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Picture of BCDR train

 

Timeline

 

 

Spring 1845

Formation of the Belfast and County Down Railway Company

 

6th May 1850

Opening day for 12 miles of single track from Belfast Queen’s Quay to Newtownards

 

Stations have been built at:

 

Belfast Queen’s Quay, Knock, Dundonald, Comber and Newtownards

 

On opening day Dundonald Station has a single platform and a wooden station building accessible from the Old Dundonald Road. The first Station Master is Hans Magee, who remains there until his death in service on 3rd September 1888.

 

1879

New station built at Bloomfield (Beersbridge Road)

 

1889

The platform at Dundonald station is extended in length. The original platform could accommodate 8 carriages and the new 12 carriages. The work is finished in time for the 12th July 1889 at a cost of £32.

 

Telegraph is installed in Dundonald station.

 

1890

New station built at Neill’s Hill (Sandown Road)

 

1891-1893

 

 

 

 

 

1893

The line from Belfast to Comber is doubled

 

A new down platform and wooden waiting shelter are constructed at Dundonald. Access to the station buildings is given from the Comber Road via a new subway under the tracks.

 

The platforms at Knock and Dundonald are lengthened to accommodate double trains. The platforms at Dundonald are now 646ft long

 

Signalling is introduced and Dundonald becomes a block post.

 

1894

A new larger Station Master’s house is built. The contractor was Messr. Wm Gordon who submitted a tender of £217/6/-. The design and builder are also used for the Crossgar Station Master’s house.

 

The old Station Master’s house is used to house Porters.

 

1898

The old Station Master’s house is converted for other station purposes.

 

1900

Crossovers are built at the up end (Belfast side) of the Dundonald platforms to allow local trains to reverse and switch lines.

 

1901

Although never handling any large amounts of freight, a new goods siding is built behind the up platform. This includes a roadway to allow carts to get along-side 6 wagons. The total cost of the work is £418/11s/10d.

 

Improvements are made to utilising some vacant rooms in the station buildings. The cost for new furniture is £50. A new booking office is completed allowing the old one to be demolished and further alterations to be completed.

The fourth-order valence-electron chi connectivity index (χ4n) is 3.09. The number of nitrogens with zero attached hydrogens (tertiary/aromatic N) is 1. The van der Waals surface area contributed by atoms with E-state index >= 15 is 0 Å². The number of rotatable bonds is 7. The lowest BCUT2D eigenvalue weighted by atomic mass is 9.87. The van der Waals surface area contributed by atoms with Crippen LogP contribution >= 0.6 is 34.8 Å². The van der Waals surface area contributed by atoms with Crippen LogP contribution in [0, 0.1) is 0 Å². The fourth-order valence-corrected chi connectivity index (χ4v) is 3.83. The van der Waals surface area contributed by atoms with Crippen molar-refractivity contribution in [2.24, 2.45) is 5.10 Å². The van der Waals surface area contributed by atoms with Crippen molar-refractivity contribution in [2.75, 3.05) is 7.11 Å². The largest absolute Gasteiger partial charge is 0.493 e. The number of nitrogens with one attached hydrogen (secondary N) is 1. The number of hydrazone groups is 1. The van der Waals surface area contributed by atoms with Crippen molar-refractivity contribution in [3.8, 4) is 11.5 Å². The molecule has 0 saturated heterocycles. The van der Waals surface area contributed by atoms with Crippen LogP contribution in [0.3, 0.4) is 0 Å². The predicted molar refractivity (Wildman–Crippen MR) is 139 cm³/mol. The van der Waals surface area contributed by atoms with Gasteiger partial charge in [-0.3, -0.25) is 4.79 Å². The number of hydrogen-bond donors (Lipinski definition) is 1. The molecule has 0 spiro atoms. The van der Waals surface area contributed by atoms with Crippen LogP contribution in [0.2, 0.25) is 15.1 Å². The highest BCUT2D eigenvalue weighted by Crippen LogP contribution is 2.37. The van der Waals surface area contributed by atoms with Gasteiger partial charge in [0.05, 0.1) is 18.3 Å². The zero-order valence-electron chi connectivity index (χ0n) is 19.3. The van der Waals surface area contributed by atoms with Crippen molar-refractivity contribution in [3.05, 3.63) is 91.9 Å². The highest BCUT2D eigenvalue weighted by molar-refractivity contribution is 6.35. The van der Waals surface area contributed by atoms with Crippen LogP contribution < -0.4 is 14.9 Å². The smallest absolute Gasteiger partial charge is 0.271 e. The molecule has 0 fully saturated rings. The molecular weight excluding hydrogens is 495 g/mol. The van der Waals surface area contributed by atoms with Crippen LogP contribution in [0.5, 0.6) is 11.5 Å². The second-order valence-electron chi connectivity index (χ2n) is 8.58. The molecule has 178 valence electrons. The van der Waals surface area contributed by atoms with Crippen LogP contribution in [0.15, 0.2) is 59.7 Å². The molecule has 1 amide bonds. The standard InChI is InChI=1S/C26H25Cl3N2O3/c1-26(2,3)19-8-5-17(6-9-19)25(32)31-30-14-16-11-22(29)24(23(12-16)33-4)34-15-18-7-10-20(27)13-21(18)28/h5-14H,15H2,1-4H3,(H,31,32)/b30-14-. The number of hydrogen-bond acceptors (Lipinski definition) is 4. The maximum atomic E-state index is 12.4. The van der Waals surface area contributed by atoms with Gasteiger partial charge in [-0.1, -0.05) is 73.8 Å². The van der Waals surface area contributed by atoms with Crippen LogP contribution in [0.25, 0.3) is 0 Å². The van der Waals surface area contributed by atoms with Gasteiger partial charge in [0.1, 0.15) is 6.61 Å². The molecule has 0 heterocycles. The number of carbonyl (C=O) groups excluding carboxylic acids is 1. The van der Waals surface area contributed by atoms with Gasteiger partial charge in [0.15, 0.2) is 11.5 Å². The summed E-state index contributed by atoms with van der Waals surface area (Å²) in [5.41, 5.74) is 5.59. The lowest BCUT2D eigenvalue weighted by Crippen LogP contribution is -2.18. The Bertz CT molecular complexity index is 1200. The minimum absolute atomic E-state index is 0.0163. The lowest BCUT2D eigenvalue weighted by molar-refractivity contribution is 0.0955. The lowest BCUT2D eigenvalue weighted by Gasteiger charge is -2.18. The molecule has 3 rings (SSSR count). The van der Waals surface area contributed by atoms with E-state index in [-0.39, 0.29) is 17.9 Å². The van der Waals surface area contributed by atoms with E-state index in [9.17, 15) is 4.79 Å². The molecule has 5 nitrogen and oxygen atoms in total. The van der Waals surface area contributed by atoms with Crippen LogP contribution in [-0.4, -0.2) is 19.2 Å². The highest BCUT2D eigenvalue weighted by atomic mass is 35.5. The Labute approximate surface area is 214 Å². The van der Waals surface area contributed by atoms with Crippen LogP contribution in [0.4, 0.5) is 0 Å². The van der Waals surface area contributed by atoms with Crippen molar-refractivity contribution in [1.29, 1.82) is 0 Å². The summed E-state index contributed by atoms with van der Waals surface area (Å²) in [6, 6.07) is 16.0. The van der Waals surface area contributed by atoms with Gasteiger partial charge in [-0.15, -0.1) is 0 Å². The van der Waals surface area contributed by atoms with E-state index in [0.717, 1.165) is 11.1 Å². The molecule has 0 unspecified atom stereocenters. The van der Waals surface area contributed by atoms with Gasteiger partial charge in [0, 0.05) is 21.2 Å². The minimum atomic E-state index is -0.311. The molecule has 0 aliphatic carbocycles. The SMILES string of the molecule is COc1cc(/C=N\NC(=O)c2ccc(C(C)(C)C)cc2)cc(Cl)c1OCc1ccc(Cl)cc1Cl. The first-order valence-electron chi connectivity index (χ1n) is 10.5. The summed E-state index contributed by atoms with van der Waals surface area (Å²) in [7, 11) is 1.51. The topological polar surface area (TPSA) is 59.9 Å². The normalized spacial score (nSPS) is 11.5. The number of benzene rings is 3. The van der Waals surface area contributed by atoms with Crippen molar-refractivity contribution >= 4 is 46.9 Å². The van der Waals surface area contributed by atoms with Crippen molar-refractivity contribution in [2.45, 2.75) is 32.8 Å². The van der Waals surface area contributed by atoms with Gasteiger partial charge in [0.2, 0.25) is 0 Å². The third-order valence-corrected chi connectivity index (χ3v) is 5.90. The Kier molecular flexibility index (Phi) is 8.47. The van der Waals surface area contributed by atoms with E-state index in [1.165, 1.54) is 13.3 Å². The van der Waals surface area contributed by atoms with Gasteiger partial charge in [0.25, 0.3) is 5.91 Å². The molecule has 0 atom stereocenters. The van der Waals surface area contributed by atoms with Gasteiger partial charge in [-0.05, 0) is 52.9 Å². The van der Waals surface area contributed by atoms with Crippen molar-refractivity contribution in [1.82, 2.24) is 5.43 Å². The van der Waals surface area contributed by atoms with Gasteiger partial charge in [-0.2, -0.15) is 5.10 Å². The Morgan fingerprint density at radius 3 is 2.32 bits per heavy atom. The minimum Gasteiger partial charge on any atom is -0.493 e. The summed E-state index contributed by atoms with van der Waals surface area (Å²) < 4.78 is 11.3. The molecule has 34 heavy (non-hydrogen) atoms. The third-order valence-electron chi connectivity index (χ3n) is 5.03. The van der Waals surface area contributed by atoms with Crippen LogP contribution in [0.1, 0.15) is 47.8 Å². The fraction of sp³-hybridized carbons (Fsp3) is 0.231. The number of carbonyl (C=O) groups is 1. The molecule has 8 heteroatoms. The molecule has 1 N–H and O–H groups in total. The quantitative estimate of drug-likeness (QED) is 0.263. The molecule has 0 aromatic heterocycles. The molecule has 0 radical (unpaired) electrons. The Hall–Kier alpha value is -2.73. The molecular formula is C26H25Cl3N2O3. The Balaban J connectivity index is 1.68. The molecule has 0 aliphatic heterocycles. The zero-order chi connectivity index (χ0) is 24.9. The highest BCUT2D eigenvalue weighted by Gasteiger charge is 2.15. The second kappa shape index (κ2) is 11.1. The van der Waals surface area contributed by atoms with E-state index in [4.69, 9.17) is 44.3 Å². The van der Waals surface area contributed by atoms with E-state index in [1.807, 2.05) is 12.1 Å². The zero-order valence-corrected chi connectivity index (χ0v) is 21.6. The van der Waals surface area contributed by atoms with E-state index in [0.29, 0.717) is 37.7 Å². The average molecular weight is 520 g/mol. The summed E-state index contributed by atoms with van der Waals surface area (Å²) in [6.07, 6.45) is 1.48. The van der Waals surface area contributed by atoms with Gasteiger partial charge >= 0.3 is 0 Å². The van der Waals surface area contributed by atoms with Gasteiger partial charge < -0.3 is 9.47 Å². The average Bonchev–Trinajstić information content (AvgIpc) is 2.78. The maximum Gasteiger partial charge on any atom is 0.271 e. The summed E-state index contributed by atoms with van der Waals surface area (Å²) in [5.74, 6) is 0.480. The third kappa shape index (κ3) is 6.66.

1904

Permission is granted to the Nation Telephone Company to erect a ‘Call Office’ at the station.

 

1904

Local farmers and cattle dealers apply to the company for provision of a cattle beaching to aid the loading and unloading of cattle at the goods siding. A cattle beaching accommodating 2 wagons is built in November 1904. This was located at the furthest end of the goods siding (from the station).

 

1912

A bathroom and bath are provided in the Station Master’s house at a cost of £10.

 

1915

A Post Office wall letterbox is erected at the station.

 

1921

The bridge over the Comber Road (Bridge Number 64) is renewed.

 

1926

The crossover is removed.

 

1927

Signalling work at Knock and Comber is carried out to permit Dundonald cabin to be closed. The cabin continues to be switched in at times of heavy traffic right up until closure.

 

1931

 

Mains electricity extended to Dundonald. Station connected to the new supply dispensing with the small plant and battery that had been used to provide power for the lights.

 

8th July 1938

In an accident at Dundonald station milesman Thomas Walker is killed after being struck by a down train.

 

1941

Stationmaster’s house is supplied with mains water. Until now both the house and the station have been served by a pump supply at the side of the station.

 

Shortly after mains water is supplied a W.C. and wash basin are installed in the stationmaster’s house.

 

1948

BCDR is nationalised and becomes part of the Ulster Transport Authority

 

15th Jan 1950

Mainline to Comber closes

 

Dundonald station is closed. At this time the UTA classified Dundonald as a ‘halt’. This meant although it was still a manned station it did not have a stationmaster of its own. (Instead a foreman or senior porter would have been in charge). Dundonald’s ‘parent’ station was Comber, which also closed at the same time. the last stationmaster being Mr Samuel Johnston.

 

8th July 1953

Stormont government authorises an abandonment order for most of the former BCDR now run by the Ulster Transport Authority

 

1953-55

The track of the former BCDR system is lifted in stages. The section from Quoile Bridge Downpatrick to Ballymacarrett Junction (including Dundonald) was lifted (in that direction) between January and October 1955.

 

Late 1950s/ early 1960s

The bridge over the Comber Road is removed. Some of the embankment (including the easterly end of the platforms) is removed to improve the junction of the Comber and Old Dundonald Roads. The station buildings are also demolished.

 

Early 1970s

 

Entrance to station subway from Comber Road is blocked up and pedestrian footpath link built from Old Dundonald to Comber Road.

 

Feb 2003- March 2004

Knock Valley Relief Sewer laid along former track bed between Ballymacarrett and Dundonald. Traces of station platforms cleared. A new pumping station is built on the Comber Road opposite the former station.

 

 

 

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